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  1. #1
    Join Date
    Nov 2008
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    4

    Default Statute of Limitation

    I have an old credit card (capitol one) when I got it, it had a 400 credit limit. So I maxed it out , but I didn't go over the limit. I set up my bank account to pay 25$ per month several days before due date. I did this for a year. After a year I checked on the account and found out I now owed over 700 dollars. This is what happened, after I maxed out the card Capitol One solicited us to purchase some kind of protection plan which unrealizing took me over my credit card limit. No purchases were made. As I payed my 25$ monthly faithfully they were adding a 25$ over limit fee, I was getting hit with another fee (i forget what it was right now). I called and complained and they insisted I pay the full amount. Arrogant as I am I stopped paying, the bill is somewhere over 3000 and the account in collections for years. How many years before a Credit Card company can no longer collect this debt. It has gone to so many different collections agency's I lost track, I spoke to several in the past years and explained my position and would pay only the 400 plus the interest (on 400) since they were the cause of the over limit issue. They would never budge. What can I do it's been years since I talked to any collections agency. I am surprised I have not been in court on this...any suggestions.

  2. #2
    Join Date
    Jan 2008
    Location
    Toledo, OH
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    15,992

    Default Re: Statute of Limitation

    How many years before a Credit Card company can no longer collect this debt.
    They can continue collection activities til the cows come home, you die, or they go out of business.

    However, depending on how long it has been since you last paid on the debt, you may raise expiration of the SOL - which is 3 - 15 years, depending on your state and how it views credit cards - as an affirmative defense.
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  3. #3
    Join Date
    Jul 2008
    Posts
    853

    Default Re: Statute of Limitation

    Furthermore, some states prohibit a CA from continuing to collect on a debt that is beyond SOL. Your conversations offering to pay part of the debt can in some states toll the SOL. Be careful.

    Once the debt is beyond the SOL, you can always send them a letter telling them you refuse to pay the debt at all. Then the CA is not allowed to contact you any longer. This is very useful, especially if they have already put the trade on your credit report, or the debt is more than 7 years delinquent, because there is nothing left that they can do to you. Since they can't do anything to your credit report, the SOL protects you from any litigation, and the FDCPA states they can't contact you once you tell them in writing that you refuse to pay, you are in the clear.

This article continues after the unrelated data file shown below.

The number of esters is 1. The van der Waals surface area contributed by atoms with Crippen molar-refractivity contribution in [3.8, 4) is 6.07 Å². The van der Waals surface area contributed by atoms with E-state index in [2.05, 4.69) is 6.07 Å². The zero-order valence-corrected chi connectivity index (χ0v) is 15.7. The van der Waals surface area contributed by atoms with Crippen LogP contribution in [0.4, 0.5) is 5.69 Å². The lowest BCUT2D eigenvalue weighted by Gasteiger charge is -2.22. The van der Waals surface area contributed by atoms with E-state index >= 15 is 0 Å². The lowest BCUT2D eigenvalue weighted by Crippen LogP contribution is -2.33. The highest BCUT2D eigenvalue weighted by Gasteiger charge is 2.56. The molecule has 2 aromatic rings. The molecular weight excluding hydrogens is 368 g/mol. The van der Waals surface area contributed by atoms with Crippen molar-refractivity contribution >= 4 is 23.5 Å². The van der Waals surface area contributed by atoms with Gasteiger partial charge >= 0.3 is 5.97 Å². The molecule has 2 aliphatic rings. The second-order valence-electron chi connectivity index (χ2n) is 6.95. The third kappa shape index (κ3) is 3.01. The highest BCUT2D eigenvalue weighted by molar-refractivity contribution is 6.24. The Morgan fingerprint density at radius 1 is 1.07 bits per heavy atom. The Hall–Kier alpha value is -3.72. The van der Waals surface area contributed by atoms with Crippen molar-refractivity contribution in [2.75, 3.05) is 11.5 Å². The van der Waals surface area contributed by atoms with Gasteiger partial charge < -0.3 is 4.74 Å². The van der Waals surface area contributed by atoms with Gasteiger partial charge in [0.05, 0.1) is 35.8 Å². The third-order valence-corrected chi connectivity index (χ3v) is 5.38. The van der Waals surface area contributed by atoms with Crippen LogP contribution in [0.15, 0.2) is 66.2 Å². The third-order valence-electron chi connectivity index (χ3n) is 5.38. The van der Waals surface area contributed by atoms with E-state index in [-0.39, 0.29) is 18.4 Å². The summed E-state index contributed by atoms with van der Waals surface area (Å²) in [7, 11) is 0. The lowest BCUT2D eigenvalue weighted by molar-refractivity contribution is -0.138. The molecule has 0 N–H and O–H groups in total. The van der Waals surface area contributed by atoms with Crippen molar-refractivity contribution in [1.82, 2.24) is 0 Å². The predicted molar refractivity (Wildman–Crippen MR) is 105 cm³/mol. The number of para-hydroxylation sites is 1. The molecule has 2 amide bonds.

4. #4
    Join Date
    Jan 2006
    Posts
    27,109

    Default Re: Statute of Limitation

    Quote Quoting divemedic
    View Post
    Furthermore, some states prohibit a CA from continuing to collect on a debt that is beyond SOL. Your conversations offering to pay part of the debt can in some states toll the SOL. Be careful.

    .
    Not only do they toll the running of the time but in some situtaions, they restart the time.


    Once the debt is beyond the SOL, you can always send them a letter telling them you refuse to pay the debt at all. Then the CA is not allowed to contact you any longer.
    they can sue if they do not beleive the SoL has run though.

    This is very useful, especially if they have already put the trade on your credit report, or the debt is more than 7 years delinquent, because there is nothing left that they can do to you
    well, since some states have up to a 15 year SoL, not sure where the 7 years means anything in that situation.

    . Since they can't do anything to your credit report, the SOL protects you from any litigation, and the FDCPA states they can't contact you once you tell them in writing that you refuse to pay, you are in the clear.
    if it were only so easy.



    badson; this is the problem when you ignore the statement that prompts you to include the state this involves. There is no right answer with the info provided because the answer depends on what state this involves.